Allen, thank you so much for filling in some of the details. As Rick mentioned, we are talking about things that may clean up the Highlander and I think this is a great topic. The Highlander and SS are great aircraft intended to get into places that other aircraft can't get into but that doesn't mean that both couldn't benefit from cleaning up unnecessary drag. The landing gear legs are a huge area and I'm certain that cleaning up the drag in that area will help a lot. Your ideas are very much like what I have sketched up myself for when I build my Highlander. I have also thought about the tail surfaces but I am not so sure that your approach will be very effective at reducing drag and may even affect the efficiency of the control surfaces. Trust me, I do not intend to insult your ideas regarding your attempt to clean up the tail surfaces but I questions the way it will work for you in practice. The built up fixed stabilizer surfaces appear to return back to the rear tube basically creating a fat trailing edge which I believe will destroy the air flow into the control surface. The airfoil of the stabilizers including their trailing control surfaces should be a smooth airfoil to be effective. I am not an aeronautical engineer but I have never seen the tail surfaces built up like you have done. As far as I understand, the shape of the airfoil is not all that critical when your only goal is to reduce drag. The two goals of the airfoil in reducing the drag are that the airfoil be smooth and the trailing edge terminate such that airflow separates from the trailing edge smoothly into the airflow trailing airflow. What you are creating is an undulating shape where the leading shape (stabilizer) does not carry the airfoil over and into the leading edge of the control surface. Perhaps the air will separate from the surface area of the stabilizers where they transition into the control surfaces and continue flow over the control surfaces but I believe that their will be a lot of turbulence created right in front of the control surfaces and significantly reduce control effectiveness. Hopefully someone on our forum will have more education in this area than I do and be able to make some constructive comments. I hope I am wrong because you look like you have a fair amount of work done in that area and your solution is much simpler than trying to build in a true airfoil and would be a great solution if effective. Sorry to sound so critical. I'm just trying to make a constructive observation. Good luck. I am always looking to learn. Joe B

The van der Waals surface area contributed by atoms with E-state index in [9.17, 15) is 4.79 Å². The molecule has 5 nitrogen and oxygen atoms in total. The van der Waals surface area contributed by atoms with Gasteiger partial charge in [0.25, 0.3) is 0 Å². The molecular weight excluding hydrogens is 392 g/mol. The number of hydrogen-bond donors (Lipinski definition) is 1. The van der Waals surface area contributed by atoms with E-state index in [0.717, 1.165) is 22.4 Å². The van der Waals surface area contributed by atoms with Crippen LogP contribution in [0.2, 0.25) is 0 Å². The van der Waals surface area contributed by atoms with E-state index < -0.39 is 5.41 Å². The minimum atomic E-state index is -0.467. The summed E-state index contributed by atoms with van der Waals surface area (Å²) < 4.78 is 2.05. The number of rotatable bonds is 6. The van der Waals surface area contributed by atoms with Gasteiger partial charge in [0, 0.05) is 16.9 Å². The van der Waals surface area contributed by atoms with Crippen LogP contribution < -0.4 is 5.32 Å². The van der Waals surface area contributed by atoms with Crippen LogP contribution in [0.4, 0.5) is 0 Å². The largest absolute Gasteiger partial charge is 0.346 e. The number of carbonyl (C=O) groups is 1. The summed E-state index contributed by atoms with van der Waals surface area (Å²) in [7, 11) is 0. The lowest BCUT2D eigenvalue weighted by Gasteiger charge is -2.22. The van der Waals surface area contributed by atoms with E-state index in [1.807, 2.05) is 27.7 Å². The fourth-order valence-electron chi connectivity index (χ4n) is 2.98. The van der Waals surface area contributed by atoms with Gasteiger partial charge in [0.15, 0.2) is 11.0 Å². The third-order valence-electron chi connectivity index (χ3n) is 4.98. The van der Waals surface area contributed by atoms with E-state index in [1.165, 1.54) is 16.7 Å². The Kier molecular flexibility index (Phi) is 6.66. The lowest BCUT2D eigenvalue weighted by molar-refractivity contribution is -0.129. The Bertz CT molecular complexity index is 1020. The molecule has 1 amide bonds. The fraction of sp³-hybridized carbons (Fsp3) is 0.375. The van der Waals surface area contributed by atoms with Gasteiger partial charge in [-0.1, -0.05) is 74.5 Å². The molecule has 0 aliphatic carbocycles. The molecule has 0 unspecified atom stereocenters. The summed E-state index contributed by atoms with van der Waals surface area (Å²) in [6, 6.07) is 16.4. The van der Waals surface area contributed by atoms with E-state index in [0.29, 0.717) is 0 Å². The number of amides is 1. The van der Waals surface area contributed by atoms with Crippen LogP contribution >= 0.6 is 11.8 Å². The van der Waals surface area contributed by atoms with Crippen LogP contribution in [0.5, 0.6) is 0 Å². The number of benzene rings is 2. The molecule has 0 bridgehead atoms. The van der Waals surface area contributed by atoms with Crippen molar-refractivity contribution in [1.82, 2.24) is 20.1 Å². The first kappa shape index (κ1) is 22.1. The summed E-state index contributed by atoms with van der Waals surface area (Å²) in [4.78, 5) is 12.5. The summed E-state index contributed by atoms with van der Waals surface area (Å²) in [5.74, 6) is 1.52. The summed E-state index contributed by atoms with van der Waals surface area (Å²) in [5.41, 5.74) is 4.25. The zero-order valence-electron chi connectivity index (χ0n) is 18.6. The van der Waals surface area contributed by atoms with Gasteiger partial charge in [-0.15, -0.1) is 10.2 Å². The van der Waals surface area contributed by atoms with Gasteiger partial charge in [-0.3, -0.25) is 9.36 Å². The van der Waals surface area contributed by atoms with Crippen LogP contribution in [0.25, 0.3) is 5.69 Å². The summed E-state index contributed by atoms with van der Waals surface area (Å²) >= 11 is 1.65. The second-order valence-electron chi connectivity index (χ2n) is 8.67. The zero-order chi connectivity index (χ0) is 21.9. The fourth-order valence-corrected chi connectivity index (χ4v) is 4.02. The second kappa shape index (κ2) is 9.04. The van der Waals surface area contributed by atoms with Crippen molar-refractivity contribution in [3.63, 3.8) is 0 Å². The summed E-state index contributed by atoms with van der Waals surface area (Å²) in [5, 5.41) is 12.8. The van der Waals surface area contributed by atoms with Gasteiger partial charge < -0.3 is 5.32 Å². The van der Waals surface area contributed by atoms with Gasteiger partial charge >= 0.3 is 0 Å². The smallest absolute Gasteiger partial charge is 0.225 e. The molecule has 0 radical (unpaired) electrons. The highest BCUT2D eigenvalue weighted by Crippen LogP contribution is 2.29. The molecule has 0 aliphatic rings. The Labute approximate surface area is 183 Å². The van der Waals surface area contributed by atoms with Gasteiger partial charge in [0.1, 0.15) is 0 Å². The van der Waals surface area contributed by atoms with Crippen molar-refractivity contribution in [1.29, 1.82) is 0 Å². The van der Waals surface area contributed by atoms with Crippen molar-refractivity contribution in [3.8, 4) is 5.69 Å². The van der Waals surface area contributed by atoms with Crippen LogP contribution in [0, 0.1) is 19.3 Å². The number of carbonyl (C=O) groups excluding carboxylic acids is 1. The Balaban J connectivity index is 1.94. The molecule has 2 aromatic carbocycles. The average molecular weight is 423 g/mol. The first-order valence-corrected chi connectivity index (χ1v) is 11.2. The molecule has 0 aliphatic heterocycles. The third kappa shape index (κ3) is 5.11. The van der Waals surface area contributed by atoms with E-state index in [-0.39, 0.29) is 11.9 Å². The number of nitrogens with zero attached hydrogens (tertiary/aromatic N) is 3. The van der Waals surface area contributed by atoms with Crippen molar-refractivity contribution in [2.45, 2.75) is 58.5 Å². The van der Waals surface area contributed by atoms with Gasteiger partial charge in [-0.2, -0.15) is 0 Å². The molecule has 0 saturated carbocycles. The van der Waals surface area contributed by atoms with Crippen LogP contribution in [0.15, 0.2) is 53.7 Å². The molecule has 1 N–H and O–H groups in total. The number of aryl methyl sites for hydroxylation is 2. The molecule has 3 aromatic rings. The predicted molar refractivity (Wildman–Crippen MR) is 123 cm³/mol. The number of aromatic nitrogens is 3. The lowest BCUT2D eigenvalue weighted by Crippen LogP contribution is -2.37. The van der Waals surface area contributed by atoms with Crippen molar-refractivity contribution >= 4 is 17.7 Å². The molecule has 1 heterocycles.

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Re: Fun with fiberglass

Postby Johnny C! » Mon Mar 30, 2015 12:34 pm

Thanks!

Great thread!

John

kenryan wrote:The Rotax 9 series engines rely on cooling from not just the coolant that circulates through the heads, but also air that blows over the fins on the cylinders. The design is intended to allow for emergency flight at reduced power in the event of a failure of the water cooling portion of the system, for instance, if you boiled your coolant off.

Edited to add:

Specifically, here's what Rob Seaton (Rotech) said on the Rotax Engine Forum:

"The Rotax was certified with fins on the cylinders as it is a 'get-home' redundant feature; if the coolant system fails you can operate at a lower power setting and the engine will run for hours."

Link: http://www.rotax-owner.com/en/rotax-forum/4-general-discussion/5087-thermo-bob-coolant-thermostat#9538
There are many things that happen really fast when you are
flying an airplane. There is no sense in rushing any of the others.

I would much rather be looking down at the runway, than up at it.

Duane Sorenson & Rick Norton Gone West 6/8/09. Godspeed
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Re: Fun with fiberglass

Postby Allan » Wed Apr 01, 2015 2:43 am

True re the tail feathers, and the method won't generate the best surface. Yes looks good! Look at a tiger moth is probably the best. Will be gap sealed although it's interesting to note that a relatively small deflection gives a nice total curve.
The flying wires will be rolled and also gives me nice adjustment.
Engine will have the required air flow over the cylinders plus there will be probes to confirm correct temps.

How close are people getting their slats to fit on the wing fronts at the trailing edge?
Had mine pre built. One has a twist and lifts about 5/16 on the out board of the outboard slat. Good bottom match.
The other side is slightly low and consistently both slats are close to 1/4 proud. Would be a definite 1/4 proud if the bottom of the slat is matched like the other wing.
Twist would be a derivet to fix and the othe slats look like they need their mounts rotated slightly, ie spacers don't fix the angular problem!

Stol is still priority and straying outside the lines is time costly in the build............